It must have been the media response to the intial press release that tipped me off. Something called WIGS was a new channel on YouTube featuring women’s stories.
Part of me was all “yeah yeah hello Lifetime”, but another part was curious enough for a second look. Virginia Madsen was associated with the channel and Jon Avnet was heading it. Those are respectible indy names, certainly not the stuff of long-form soaps.
And too, I’ve had my eye out for some time on how YouTube was growing and what potential there might be for MidLifeBloggers and other boomer sites to get involved.
So I pointed and clicked on the link and ended up watching the first episode of a film called “Jan,” written and directed by Avnet, about the chaotic journey of a young photographer (Caitlin Gerard of “The Social Network”) who wins a chance-of-a-lifetime competition to assist the acclaimed photographer (Virginia Madsen “Sideways”) who inspires her. I loved it, enough that I immediately linked to it on my Facebook page.
What I had seen was the first of fifteen episodes that would run sequentially over the next few weeks on YouTube. Was I hooked enough to go back for more?
It wasn’t a matter of not being hooked as it was that the nature of the internet–and maybe my life and attention span–is such that I flit from thing to thing. Still, I thought of “Jan” over the following weeks and wondered how it was doing.
If this were a film, the camera direction would read CU PAGES OF CALENDAR FLIPPING SLOWLY BY. That’s movie-speak for “time passes” and it is now several months later when I get an email from the WIGS marketing people, announcing the premier of another film, this one called “Christine” starring America Ferrara, and wanting to know if I was interested in learning more.
I’m intrigued by anything that supports increased visibility in Hollywood for women, so I do a little digging and learn that WIGS is one of three YouTube channels dedicated to exploring the commercial capabilities of YouTube. It’s got big-bucks backing and the women-centered original series, short films, documentaries and other content boast some of the top names in the business above the line. As Kirsten Acuna of Business Insider put it in her comprehensive article on WIGS, ”See why WIGS will be the envy of TV: Customized original content for viewers, big name advertisers partnered, high quality videos shot in movie format. They’re bringing the silver-screen to the Web for free.”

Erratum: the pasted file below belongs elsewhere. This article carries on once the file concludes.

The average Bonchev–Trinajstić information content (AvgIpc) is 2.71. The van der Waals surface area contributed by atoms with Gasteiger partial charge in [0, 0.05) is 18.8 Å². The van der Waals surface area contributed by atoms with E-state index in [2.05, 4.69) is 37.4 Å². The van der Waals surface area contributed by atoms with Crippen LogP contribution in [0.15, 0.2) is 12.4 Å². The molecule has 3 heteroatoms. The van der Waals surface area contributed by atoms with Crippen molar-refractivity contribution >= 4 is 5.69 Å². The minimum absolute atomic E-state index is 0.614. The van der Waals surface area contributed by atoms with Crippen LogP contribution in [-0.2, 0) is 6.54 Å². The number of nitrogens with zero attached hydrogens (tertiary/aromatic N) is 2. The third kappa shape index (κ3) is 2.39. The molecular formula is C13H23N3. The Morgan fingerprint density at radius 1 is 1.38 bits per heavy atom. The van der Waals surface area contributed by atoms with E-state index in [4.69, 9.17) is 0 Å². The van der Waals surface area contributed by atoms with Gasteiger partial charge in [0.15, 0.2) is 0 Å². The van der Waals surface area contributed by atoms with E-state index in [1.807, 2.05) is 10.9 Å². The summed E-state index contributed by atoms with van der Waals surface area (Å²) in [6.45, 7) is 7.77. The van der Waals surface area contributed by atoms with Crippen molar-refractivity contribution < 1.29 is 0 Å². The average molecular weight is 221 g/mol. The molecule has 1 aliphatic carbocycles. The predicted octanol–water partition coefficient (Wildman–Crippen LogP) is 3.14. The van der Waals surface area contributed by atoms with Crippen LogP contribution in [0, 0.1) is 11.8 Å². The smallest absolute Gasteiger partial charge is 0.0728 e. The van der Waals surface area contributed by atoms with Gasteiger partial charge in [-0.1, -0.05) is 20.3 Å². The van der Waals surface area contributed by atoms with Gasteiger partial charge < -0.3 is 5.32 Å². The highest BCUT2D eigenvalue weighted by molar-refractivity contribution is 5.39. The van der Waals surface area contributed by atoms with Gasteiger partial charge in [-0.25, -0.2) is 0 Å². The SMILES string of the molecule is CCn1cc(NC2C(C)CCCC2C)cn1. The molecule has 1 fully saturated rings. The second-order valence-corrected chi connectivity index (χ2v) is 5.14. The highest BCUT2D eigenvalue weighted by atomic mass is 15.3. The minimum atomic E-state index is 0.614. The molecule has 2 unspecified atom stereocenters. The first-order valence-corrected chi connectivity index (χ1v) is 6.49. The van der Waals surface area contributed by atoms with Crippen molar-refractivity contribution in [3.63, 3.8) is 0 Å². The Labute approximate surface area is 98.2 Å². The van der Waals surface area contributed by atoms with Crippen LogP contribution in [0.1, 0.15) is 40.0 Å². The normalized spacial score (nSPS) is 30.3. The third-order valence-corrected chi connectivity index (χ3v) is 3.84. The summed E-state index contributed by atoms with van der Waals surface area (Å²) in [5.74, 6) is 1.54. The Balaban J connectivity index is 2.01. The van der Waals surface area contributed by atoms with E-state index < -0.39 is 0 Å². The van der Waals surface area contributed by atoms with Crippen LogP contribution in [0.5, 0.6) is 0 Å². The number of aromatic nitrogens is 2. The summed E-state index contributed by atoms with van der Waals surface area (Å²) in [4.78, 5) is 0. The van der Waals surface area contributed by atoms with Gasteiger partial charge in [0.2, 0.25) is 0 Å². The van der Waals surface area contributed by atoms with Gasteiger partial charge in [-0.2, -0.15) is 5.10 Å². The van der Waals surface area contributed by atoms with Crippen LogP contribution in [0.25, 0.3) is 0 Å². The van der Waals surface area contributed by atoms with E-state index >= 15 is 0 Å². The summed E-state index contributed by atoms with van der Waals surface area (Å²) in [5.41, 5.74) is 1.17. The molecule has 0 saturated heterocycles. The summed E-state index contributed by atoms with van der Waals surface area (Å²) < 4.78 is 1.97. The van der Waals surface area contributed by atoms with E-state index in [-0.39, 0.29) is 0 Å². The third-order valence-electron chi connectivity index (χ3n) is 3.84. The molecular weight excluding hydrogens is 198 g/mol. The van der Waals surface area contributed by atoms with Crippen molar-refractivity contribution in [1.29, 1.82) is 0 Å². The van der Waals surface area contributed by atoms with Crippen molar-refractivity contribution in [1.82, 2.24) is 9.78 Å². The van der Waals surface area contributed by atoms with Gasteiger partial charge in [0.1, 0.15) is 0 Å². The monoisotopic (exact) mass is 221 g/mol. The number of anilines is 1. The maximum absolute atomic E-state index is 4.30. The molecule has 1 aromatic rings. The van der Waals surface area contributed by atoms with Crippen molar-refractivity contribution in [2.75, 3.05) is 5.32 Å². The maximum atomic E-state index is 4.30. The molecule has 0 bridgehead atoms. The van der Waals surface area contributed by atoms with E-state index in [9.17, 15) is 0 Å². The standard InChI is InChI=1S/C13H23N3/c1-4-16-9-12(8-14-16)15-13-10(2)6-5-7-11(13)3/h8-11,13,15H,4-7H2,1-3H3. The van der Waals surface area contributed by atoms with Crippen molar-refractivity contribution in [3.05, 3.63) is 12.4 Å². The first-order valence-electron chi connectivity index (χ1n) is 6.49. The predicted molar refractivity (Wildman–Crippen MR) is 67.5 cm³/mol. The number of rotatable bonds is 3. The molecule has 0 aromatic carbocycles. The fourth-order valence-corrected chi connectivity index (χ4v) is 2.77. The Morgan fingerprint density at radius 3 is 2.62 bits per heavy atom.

I watched the first three episodes of “Christine” over the weekend. America Ferrera plays a teacher who is participating in one of those speeddating setups. That’s all we know, that her life is such that she thinks it’s worth it to put herself out there in such a tough situation. If one purpose of film is to enable those watching to experience situations even though they’re not actually in it, “Christine” certainly hits the mark. Her hope, her vulnerability, her wariness–the myriad of emotions that play out on America Ferrara’s face play out on mine as well. To allow those ghastly silences on film that we endure in real life–that takes some directorial courage, which Rodrigo Garia (“Carnivale,” “Big Love,” “In Treatment”) has in spades.
But it’s not for the artistic value of “Christine” or the entire WIGS roster that I want you to immediately go and watch and sign up for a subscription. It is because if we women (and our sympathetic menfolk) don’t support with all our might these nascent efforts to portray real women in real situations on film, then we have no one to blame but ourselves when popular culture focuses solely on the young and the male.
Take your pick of these sites: http://www.youtube.com/wigs, http://www.youtube.com/wigsespanol, and http://www.watchwigs.com. Watch the first episode of Christine here:
Then do what you can to make “Christine” and WIGS go viral.
In the future, I’ll be talking about the inclusion on the internet of storytelling in various genres. If WIGS is a road to the future for women’s programming, what might we have to learn and/or adjust to in order to ‘get it’?